Author Topic: Privacy and anonymity  (Read 22053 times)

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Offline El Barto

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Re: Privacy and anonymity
« Reply #245 on: May 01, 2018, 11:53:22 AM »
As long as we're on about people voluntarily forking over evidence for their entire gene pool, let's consider fingerprints, as well. A UK company has patented a process that will perform a drug test on a fingerprint in 30 seconds. I already know how The Court will come down on it, but at a philosophical level do we have a right to privacy to the oil we leave behind when handling a cup at Burger King? The immediate practical upshot of this is that when Johnny takes your driver's license back to his car he can immediately learn if you've used drugs in the last 60 days. Say hello to probable cause.

I think one of the questions we should be considering at this point is if we actually want crime-solving to become so efficient that it's essentially automated. Nobody wants some scumbag rapist to go free, but how much are we willing to give up to insure that doesn't happen? Especially when you consider the trend towards finding profit in the criminal justice system.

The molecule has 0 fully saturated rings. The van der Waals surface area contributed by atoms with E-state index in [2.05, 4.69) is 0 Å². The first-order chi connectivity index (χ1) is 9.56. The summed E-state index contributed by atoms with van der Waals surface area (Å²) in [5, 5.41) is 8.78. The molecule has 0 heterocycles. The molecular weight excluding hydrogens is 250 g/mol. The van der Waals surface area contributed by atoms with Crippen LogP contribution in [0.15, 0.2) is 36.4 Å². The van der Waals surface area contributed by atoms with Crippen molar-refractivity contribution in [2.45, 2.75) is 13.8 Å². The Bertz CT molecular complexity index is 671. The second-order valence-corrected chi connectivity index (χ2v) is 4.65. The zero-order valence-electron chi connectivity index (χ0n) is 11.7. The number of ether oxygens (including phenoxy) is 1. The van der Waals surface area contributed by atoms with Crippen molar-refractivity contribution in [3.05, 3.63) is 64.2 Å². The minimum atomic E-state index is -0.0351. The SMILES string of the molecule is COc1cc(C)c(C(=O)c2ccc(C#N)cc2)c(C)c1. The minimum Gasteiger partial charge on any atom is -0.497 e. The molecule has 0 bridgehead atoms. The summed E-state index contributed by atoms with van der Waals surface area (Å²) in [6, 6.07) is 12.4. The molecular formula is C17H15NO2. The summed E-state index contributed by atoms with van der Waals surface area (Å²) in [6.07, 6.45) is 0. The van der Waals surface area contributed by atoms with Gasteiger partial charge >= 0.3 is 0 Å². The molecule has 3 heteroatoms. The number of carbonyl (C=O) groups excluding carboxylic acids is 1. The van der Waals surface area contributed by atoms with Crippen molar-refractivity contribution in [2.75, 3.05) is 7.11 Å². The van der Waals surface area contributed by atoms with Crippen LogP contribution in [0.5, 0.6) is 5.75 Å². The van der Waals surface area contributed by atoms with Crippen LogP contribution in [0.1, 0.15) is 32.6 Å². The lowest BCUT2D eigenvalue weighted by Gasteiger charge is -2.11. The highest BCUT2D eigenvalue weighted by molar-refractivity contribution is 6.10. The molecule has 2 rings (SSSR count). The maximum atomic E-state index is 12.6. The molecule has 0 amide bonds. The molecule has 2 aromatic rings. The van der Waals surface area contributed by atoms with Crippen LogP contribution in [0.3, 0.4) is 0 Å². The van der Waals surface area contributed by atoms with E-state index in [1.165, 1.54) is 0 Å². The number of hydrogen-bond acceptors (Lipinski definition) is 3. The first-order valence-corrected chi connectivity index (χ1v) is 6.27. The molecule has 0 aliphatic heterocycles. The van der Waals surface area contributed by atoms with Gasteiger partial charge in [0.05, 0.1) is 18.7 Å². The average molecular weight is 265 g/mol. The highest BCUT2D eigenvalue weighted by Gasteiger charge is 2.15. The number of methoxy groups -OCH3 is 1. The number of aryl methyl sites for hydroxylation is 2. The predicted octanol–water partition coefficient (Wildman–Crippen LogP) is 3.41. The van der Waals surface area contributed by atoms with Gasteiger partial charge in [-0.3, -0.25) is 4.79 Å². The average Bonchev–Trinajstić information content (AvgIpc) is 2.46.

Argument, the presentation of reasonable views, never makes headway against conviction, and conviction takes no part in argument because it knows.
E.F. Benson

Offline Harmony

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Re: Privacy and anonymity
« Reply #246 on: May 20, 2018, 12:22:32 PM »
Another previously unsolved crime now solved with the use of a genealogy web site.  I'm glad the rapist/killer was finally caught.  I wonder how his parents feel about knowing that their voluntary submission of their own DNA led to the capture of their son.  Maybe they are glad, I don't know.

I'm happy the family of the victims have some peace of mind now.

I think the gene genie is out of the bottle.  These stories are going to quickly become commonplace.